We previously reported in an article last August that Ontario Courts are increasingly finding civil fraud on the basis of material omissions, as in the United Kingdom. This trend has continued in a recent decision by the Supreme Court of British Columbia in Wang v Shao, 2018 BCSC 377.

The case involved the aborted sale of a home in Vancouver’s upscale Shaughnessy neighbourhood for a purchase price of $6.138 million. After viewing the home, the purchaser specifically inquired through real estate agents why the vendor was selling it. The vendor’s daughter (who held power of attorney) claimed that she was selling the home because her daughter had changed schools. The purchaser was satisfied with this answer, and executed an agreement of purchase and sale. However the answer was found to be incomplete. In fact, she was also selling the home because her husband (who was alleged to be associated with a criminal gang) had been murdered outside the home two years earlier and there were concerns about the safety of the family.

The purchaser eventually discovered the murder and refused to finalize the sale. The vendor later sold the home to a second purchaser for $5.5 million, and sued the original purchaser for breach of contract in an effort to retain a $300,000 deposit and to recover an additional $338,000 to complete the difference from the ultimate sale price.

The defendant claimed that the murder, which remained unsolved, rendered the home potentially dangerous. The defendant alleged that the vendor’s failure to disclose the murder as the reason for sale constituted a fraudulent misrepresentation (deceit). This argument was advanced as a defence to vitiate all obligations under the agreement of purchase and sale, and also in support of a counterclaim seeking to recover her legal fees.

The elements of fraudulent misrepresentation were set out by the Court as follows:

  • the vendor made a representation of fact to the purchaser;
  • the representation was false in fact;
  • the vendor knew the representation was false when it was made, or made the false representation recklessly, not knowing if it was true or false;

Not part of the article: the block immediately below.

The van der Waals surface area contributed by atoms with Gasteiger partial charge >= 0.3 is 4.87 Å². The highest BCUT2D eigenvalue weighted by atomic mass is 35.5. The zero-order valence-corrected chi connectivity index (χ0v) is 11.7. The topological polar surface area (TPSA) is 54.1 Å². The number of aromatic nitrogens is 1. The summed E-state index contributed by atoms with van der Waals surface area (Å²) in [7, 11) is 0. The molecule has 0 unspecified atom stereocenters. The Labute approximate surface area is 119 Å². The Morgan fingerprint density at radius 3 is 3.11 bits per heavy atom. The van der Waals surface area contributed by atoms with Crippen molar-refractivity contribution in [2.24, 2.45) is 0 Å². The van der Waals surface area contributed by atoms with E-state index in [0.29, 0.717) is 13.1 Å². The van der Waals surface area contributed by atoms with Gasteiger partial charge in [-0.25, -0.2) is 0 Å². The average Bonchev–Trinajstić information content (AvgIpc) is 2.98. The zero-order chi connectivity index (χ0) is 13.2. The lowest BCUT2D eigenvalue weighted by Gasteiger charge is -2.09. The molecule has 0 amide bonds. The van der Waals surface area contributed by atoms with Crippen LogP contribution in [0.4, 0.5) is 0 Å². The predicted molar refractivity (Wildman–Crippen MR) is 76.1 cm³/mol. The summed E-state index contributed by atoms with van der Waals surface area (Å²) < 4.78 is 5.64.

• the vendor intended the purchaser to act on the representation;
  • the purchaser was induced to enter into contract in reliance upon the false representation and thereby suffered a detriment.

The Court was asked to decide whether the vendor’s failure to disclose the murder in the home constituted fraudulent misrepresentation by omission. Justice Pearlman found that the purported reason for the sale – that her daughter had changed schools – was superficially true but “incomplete”, and that it was intended to conceal the murder and induce the sale. The Court found the statement to be “a false representation by omission”, relying on the following description of incomplete statements that rise to the level of fraudulent misrepresentations:

An incomplete statement may be as misleading as a false one, and such half-truths have frequently been treated as legally significant misrepresentations. Almost always something is said to induce the transaction and it is open to the court to hold that the concealment of the material facts can, when taken with general statements, true in themselves but incomplete, turn those statements into misrepresentations.

The vendor was found liable for civil fraud, which vitiated the agreement of purchase and sale and defeated her claims for breach of contract. The purchaser was awarded her $300,000 deposit and recovered her legal fees. This decision forms part of a growing body of civil law in Canada confirming that a party can be held liable in fraud not only for what they say, but also for what they fail to say.